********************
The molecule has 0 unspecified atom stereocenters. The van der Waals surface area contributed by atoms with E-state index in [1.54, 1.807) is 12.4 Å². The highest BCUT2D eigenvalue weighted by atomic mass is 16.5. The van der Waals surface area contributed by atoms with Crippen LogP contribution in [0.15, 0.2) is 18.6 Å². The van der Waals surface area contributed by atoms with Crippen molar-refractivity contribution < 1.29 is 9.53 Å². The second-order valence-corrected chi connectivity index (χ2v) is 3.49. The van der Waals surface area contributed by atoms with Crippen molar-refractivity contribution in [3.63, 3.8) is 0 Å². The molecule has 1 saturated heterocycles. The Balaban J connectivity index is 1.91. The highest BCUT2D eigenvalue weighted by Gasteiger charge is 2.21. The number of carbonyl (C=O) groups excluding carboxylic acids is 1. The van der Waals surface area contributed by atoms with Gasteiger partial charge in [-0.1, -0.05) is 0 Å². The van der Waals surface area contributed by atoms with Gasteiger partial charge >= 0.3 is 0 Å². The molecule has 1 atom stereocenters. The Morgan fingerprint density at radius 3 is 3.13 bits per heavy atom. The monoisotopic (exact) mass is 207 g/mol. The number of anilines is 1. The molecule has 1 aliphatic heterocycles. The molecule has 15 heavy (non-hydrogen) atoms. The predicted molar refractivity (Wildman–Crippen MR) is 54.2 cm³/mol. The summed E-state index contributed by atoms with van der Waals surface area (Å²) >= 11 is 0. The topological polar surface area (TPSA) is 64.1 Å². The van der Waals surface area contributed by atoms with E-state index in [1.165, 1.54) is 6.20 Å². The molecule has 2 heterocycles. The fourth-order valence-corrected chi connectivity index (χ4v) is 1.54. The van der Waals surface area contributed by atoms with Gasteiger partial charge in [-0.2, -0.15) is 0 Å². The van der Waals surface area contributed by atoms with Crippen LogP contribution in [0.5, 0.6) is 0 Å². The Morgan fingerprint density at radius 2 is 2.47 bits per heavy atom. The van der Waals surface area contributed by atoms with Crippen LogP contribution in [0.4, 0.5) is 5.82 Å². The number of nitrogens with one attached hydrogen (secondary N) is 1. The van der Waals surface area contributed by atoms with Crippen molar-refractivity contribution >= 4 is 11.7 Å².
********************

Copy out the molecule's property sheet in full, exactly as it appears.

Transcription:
The molecule has 0 unspecified atom stereocenters. The van der Waals surface area contributed by atoms with E-state index in [1.54, 1.807) is 12.4 Å². The highest BCUT2D eigenvalue weighted by atomic mass is 16.5. The van der Waals surface area contributed by atoms with Crippen LogP contribution in [0.15, 0.2) is 18.6 Å². The van der Waals surface area contributed by atoms with Crippen molar-refractivity contribution < 1.29 is 9.53 Å². The second-order valence-corrected chi connectivity index (χ2v) is 3.49. The van der Waals surface area contributed by atoms with Crippen molar-refractivity contribution in [3.63, 3.8) is 0 Å². The molecule has 1 saturated heterocycles. The Balaban J connectivity index is 1.91. The highest BCUT2D eigenvalue weighted by Gasteiger charge is 2.21. The number of carbonyl (C=O) groups excluding carboxylic acids is 1. The van der Waals surface area contributed by atoms with Gasteiger partial charge in [-0.1, -0.05) is 0 Å². The van der Waals surface area contributed by atoms with Gasteiger partial charge >= 0.3 is 0 Å². The molecule has 1 atom stereocenters. The Morgan fingerprint density at radius 3 is 3.13 bits per heavy atom. The monoisotopic (exact) mass is 207 g/mol. The number of anilines is 1. The molecule has 1 aliphatic heterocycles. The molecule has 15 heavy (non-hydrogen) atoms. The predicted molar refractivity (Wildman–Crippen MR) is 54.2 cm³/mol. The summed E-state index contributed by atoms with van der Waals surface area (Å²) >= 11 is 0. The topological polar surface area (TPSA) is 64.1 Å². The van der Waals surface area contributed by atoms with E-state index in [1.165, 1.54) is 6.20 Å². The molecule has 2 heterocycles. The fourth-order valence-corrected chi connectivity index (χ4v) is 1.54. The van der Waals surface area contributed by atoms with Gasteiger partial charge in [-0.2, -0.15) is 0 Å². The van der Waals surface area contributed by atoms with Crippen LogP contribution in [0.5, 0.6) is 0 Å². The Morgan fingerprint density at radius 2 is 2.47 bits per heavy atom. The van der Waals surface area contributed by atoms with Crippen LogP contribution in [0.4, 0.5) is 5.82 Å². The number of nitrogens with one attached hydrogen (secondary N) is 1. The van der Waals surface area contributed by atoms with Crippen molar-refractivity contribution >= 4 is 11.7 Å².